Going one step further, Kinzler and her team showed that an accent is more meaningful than race in signifying whether someone belongs in your social group. Replicating previous research, they found that under silent conditions children chose as potential friends children of the same race. Yet when the potential friends spoke, white children preferred a black child speaking with a native accent over a white child who spoke English with a foreign accent. Why was accent more important than race? “Race, as a psychological category, may be relatively modern in terms of human evolution,” explains Kinzler, now at the University of Chicago. In prehistoric times, “a neighboring group might have sounded different even if they did not look different,” she says. Preference for our own race might have developed later, after the more ancient preference for our own accent. The next step is to see whether living in bilingual or multilingual countries might change this early inclination.

Source of Information : Scientific American Mind March-April 2010

Monday, August 2, 2010

Be Sad and Succeed

People in a bad mood have better judgment and pay more attention to details

Next time you find yourself in a bad mood, don’t try to put on a happy face— instead tackle a project that has been stymieing you. Melancholy might just help you hit peak performance, reports Joseph Forgas, a professor of psychology at the University of New South Wales, in the journal Australasian Science. Forgas reviewed several of his studies in which researchers induced either a good or bad mood in volunteers. Each study found that people in a bad mood performed tasks better than those in a good mood. Grumpy people paid closer attention to details, showed less gullibility, were less prone to errors of judgment and formed higher-quality, persuasive arguments than their happy counterparts. One study even supports the notion that those who show signs of either fear, anger, disgust or sadness—the four basic negative emotions—achieve stronger eyewitness recall while virtually eliminating the effect of misinformation. [For more on how a negative mood boosts cognition, see “Depression’s Evolutionary Roots,” by Paul W. Andrews and J. Anderson Thomson; Scientific American Mind, January/February 2010.]

Source of Information : Scientific American Mind March-April 2010

Sunday, August 1, 2010

Divining the Right Drug

A new device may take the guesswork out of prescribing an antidepressant that works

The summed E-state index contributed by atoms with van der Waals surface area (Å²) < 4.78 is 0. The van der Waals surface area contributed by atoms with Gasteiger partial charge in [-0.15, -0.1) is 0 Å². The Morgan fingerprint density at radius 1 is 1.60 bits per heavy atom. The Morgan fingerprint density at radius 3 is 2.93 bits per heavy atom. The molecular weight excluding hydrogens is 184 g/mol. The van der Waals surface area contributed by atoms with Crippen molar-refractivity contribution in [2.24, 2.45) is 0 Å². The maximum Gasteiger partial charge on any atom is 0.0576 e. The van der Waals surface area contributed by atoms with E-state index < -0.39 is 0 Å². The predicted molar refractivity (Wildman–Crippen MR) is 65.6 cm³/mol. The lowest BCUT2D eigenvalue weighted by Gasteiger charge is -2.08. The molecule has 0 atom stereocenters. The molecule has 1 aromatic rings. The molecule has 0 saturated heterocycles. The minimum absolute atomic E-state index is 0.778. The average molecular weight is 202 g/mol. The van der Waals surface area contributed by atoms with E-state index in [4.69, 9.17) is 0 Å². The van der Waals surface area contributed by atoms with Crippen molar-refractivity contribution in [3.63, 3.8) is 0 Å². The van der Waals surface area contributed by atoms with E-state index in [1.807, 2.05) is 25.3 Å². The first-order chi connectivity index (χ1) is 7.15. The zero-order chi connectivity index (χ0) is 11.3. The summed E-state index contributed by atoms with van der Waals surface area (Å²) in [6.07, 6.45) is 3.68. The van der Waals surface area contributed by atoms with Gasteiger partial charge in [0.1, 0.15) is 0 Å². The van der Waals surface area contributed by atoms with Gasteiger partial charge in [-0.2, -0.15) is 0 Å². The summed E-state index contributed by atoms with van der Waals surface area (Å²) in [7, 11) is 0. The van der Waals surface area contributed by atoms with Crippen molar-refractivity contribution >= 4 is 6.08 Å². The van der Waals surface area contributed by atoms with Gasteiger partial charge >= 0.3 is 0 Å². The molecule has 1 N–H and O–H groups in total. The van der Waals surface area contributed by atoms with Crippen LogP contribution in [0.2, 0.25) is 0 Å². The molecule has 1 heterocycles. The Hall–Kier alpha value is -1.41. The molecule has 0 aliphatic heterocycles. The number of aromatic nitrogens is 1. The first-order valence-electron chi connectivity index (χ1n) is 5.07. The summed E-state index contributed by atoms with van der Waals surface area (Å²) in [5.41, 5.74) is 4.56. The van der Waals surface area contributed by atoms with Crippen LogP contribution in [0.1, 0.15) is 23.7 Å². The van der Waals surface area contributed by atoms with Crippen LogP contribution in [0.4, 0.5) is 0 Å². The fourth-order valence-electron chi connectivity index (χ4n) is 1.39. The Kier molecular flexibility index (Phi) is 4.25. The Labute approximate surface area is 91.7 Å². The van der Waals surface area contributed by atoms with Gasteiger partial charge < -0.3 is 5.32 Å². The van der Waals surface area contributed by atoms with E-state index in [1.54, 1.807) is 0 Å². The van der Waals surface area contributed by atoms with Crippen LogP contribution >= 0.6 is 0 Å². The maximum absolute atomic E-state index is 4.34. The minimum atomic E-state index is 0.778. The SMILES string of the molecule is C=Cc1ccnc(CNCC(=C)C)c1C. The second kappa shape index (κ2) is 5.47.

Imagine suffering from the crushing weight of major depression, then finally getting diagnosed and starting treatment with a drug—only to realize after two months that the medication, despite its unpleasant side effects, is not alleviating your depression. Unfortunately, this experience is far from rare: more than two thirds of patients with depression have no luck with the first medication they are prescribed and must also endure the withdrawal effects that come with discontinuing a drug before trying a new one. Finding the right treatment can prove a lengthy, painful process of trial and error. A new technology, however, may bypass this ordeal by gauging very early in a treatment regimen how well a drug is working based on the patient’s brain waves.

The technology, called quantitative electroencephalography (QEEG), measures a person’s brain-wave pattern with EEG and then compares it with a database of normal samples to detect abnormal function. In a study published in the September 2009 issue of the journal Psychiatry Research, scientists used QEEG to record brain activity in subjects with major depressive disorder before they began treatment, after one week on an antidepressant and after eight weeks on the drug—the period it takes such drugs to achieve full effect. Changes in the QEEG readout after just one week of medication predicted 74 percent of the time whether patients would experience either a recovery or a remission of symptoms by the end of eight weeks.

“There appear to be changes in brain electrical activity that occur as early as a week, when the patient isn’t feeling any different,” says Andrew Leuchter, a psychiatrist at the University of California, Los Angeles, and lead author of the study. The result “proved [this QEEG-based technique] was in the range of something that could be useful to patients,” he states.

Further research is needed to verify the technique’s promise, so Leuchter estimates it may be several years before QEEG can be used in the clinic. Still, the technique presents a much needed way to judge a drug’s efficacy, says psychologist D. Corydon Hammond, a professor at the University of Utah School of Medicine, who was not involved in the study. “Psychiatry has been in drastic need of more scientific and objective methods for medication selection for years,” Hammond says. He praised the study as “important” and added, “Many more like it are needed and with other conditions besides depression.”

Source of Information : Scientific American Mind March-April 2010